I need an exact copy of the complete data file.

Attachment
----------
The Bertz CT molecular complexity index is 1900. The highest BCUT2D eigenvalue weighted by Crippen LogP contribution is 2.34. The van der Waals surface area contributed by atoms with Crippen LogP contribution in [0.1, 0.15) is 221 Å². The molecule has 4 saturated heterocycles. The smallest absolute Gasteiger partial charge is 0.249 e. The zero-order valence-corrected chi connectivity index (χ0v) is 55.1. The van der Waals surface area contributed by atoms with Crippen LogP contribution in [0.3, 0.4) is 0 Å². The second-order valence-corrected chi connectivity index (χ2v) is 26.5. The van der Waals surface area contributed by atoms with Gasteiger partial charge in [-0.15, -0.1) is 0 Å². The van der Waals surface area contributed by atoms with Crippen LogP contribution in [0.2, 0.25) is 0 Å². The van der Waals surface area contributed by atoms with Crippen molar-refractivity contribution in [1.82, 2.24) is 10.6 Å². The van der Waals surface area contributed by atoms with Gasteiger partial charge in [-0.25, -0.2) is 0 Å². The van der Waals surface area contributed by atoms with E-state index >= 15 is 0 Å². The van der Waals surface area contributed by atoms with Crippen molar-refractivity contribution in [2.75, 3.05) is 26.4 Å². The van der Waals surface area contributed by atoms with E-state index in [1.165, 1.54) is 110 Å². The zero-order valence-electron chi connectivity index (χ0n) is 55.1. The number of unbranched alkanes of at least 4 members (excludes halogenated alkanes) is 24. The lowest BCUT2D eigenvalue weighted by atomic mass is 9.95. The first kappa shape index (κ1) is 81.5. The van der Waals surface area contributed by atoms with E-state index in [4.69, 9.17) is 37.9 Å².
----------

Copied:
The Bertz CT molecular complexity index is 1900. The highest BCUT2D eigenvalue weighted by Crippen LogP contribution is 2.34. The van der Waals surface area contributed by atoms with Crippen LogP contribution in [0.1, 0.15) is 221 Å². The molecule has 4 saturated heterocycles. The smallest absolute Gasteiger partial charge is 0.249 e. The zero-order valence-corrected chi connectivity index (χ0v) is 55.1. The van der Waals surface area contributed by atoms with Crippen LogP contribution in [0.3, 0.4) is 0 Å². The second-order valence-corrected chi connectivity index (χ2v) is 26.5. The van der Waals surface area contributed by atoms with Gasteiger partial charge in [-0.15, -0.1) is 0 Å². The van der Waals surface area contributed by atoms with Crippen LogP contribution in [0.2, 0.25) is 0 Å². The van der Waals surface area contributed by atoms with Crippen molar-refractivity contribution in [1.82, 2.24) is 10.6 Å². The van der Waals surface area contributed by atoms with Gasteiger partial charge in [-0.25, -0.2) is 0 Å². The van der Waals surface area contributed by atoms with E-state index >= 15 is 0 Å². The van der Waals surface area contributed by atoms with Crippen molar-refractivity contribution in [2.75, 3.05) is 26.4 Å². The van der Waals surface area contributed by atoms with E-state index in [1.165, 1.54) is 110 Å². The zero-order valence-electron chi connectivity index (χ0n) is 55.1. The number of unbranched alkanes of at least 4 members (excludes halogenated alkanes) is 24. The lowest BCUT2D eigenvalue weighted by atomic mass is 9.95. The first kappa shape index (κ1) is 81.5. The van der Waals surface area contributed by atoms with E-state index in [4.69, 9.17) is 37.9 Å².